Ring Inscribed for Amunhotep II
Egyptian, Classical, Ancient Near Eastern Art
The reigns of Hatshepsut through Thutmose IV represent a transitional phase in Eighteenth Dynasty art.
At first, artists continued to favor simple, elegant forms common earlier in the dynasty, but eventually they developed elaborate, highly detailed designs that dominated the dynasty’s final decades. Under Amunhotep II and Thutmose IV, for example, craftsmen increased the use of a soft, pastel blue pigment that had been invented during the reign of Thutmose III. Potters also molded vessels in human and animal form, and artisans rediscovered the Middle Kingdom fascination for colorful stones such as red carnelian.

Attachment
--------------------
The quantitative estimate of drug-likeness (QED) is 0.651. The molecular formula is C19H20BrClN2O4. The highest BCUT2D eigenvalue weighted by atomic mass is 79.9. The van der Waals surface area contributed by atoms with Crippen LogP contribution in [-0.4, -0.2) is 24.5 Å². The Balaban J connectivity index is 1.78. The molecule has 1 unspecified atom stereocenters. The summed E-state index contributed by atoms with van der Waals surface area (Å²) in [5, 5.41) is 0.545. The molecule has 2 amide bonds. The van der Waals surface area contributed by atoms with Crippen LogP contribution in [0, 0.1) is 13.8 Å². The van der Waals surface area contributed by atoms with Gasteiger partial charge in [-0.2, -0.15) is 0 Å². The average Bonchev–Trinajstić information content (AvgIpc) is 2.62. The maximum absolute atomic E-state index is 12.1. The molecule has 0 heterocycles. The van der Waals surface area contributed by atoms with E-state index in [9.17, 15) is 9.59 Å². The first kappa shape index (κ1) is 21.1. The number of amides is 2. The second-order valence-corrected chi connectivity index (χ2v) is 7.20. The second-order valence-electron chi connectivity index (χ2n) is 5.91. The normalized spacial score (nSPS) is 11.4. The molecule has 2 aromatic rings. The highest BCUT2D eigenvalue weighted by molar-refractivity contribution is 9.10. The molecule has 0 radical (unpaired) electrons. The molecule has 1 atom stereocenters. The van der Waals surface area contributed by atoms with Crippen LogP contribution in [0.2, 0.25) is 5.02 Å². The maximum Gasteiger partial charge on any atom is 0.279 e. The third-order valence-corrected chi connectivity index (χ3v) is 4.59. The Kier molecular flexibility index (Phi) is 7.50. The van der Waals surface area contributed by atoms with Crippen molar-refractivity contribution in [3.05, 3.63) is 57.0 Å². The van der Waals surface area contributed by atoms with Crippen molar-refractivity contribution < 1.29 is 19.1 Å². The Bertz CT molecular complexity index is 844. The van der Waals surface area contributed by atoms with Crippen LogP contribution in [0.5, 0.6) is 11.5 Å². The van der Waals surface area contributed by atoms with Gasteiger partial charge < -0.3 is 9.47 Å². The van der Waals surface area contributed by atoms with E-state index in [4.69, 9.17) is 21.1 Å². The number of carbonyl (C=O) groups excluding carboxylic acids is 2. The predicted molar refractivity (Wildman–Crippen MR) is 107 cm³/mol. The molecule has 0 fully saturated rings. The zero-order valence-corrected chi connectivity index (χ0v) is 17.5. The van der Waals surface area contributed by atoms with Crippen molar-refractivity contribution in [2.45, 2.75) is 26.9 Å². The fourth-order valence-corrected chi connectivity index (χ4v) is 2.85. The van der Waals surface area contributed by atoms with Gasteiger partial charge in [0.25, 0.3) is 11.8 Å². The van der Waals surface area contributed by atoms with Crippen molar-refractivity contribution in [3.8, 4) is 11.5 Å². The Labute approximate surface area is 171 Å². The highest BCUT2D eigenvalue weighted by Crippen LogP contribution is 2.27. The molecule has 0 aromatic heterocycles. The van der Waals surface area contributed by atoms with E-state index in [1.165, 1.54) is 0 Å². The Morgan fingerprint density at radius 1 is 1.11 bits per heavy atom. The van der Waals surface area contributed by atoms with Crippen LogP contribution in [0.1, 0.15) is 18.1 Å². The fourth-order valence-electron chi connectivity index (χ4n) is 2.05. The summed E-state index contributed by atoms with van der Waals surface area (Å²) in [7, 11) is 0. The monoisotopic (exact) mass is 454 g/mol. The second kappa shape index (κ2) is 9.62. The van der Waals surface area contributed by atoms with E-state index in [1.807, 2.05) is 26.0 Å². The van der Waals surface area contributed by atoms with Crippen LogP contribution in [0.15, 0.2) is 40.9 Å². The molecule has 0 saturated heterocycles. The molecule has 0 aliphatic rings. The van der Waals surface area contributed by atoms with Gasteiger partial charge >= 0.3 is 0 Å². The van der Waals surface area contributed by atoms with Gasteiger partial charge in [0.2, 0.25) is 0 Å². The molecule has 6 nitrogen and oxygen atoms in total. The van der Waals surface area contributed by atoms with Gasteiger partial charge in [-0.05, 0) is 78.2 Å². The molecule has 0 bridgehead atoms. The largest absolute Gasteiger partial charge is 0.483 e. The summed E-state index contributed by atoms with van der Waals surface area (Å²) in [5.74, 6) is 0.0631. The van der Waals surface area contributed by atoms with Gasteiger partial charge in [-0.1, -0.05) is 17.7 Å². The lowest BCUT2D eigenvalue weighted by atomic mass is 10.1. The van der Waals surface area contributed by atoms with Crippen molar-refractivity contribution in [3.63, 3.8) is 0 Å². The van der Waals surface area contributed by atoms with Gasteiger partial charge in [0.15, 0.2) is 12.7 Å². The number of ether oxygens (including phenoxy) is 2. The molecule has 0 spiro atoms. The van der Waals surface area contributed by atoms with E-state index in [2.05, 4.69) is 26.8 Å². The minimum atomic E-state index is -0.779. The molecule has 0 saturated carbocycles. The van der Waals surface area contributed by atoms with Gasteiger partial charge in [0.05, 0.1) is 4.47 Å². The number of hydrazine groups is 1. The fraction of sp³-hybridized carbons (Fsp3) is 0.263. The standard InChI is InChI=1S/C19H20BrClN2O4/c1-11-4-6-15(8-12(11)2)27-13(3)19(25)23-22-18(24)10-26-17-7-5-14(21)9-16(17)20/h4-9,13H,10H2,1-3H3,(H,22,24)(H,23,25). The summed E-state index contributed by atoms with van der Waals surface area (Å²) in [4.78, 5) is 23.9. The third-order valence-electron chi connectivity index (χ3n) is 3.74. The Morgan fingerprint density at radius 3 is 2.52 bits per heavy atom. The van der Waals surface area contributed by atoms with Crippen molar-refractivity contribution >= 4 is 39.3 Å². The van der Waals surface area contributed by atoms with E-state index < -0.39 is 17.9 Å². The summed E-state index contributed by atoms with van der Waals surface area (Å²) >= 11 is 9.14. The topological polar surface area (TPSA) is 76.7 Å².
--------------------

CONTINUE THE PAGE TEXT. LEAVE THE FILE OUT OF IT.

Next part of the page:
Art historians consider the scarabs (beetleshaped amulets) of this era among the finest ever made. Figure Vase of Woman Holding Dog
ca. 1426-1400 B.C.E.
13/16 × 1/2 × 9/16 × 5/8 in., 0.3 lb. (2 × 1.2 × 1.5 × 1.6 cm, 0.13kg)
This item is not on view
Charles Edwin Wilbour Fund
Gold ring with flat rings bezel and plain loop. Inscribed.
Condition: Perfect. Raised lip of bezel undamaged. Soldering of loop intact.
Not every record you will find here is complete. More information is available for some works than for others, and some entries have been updated more recently. Records are frequently reviewed and revised, and we welcome
any additional information you might have.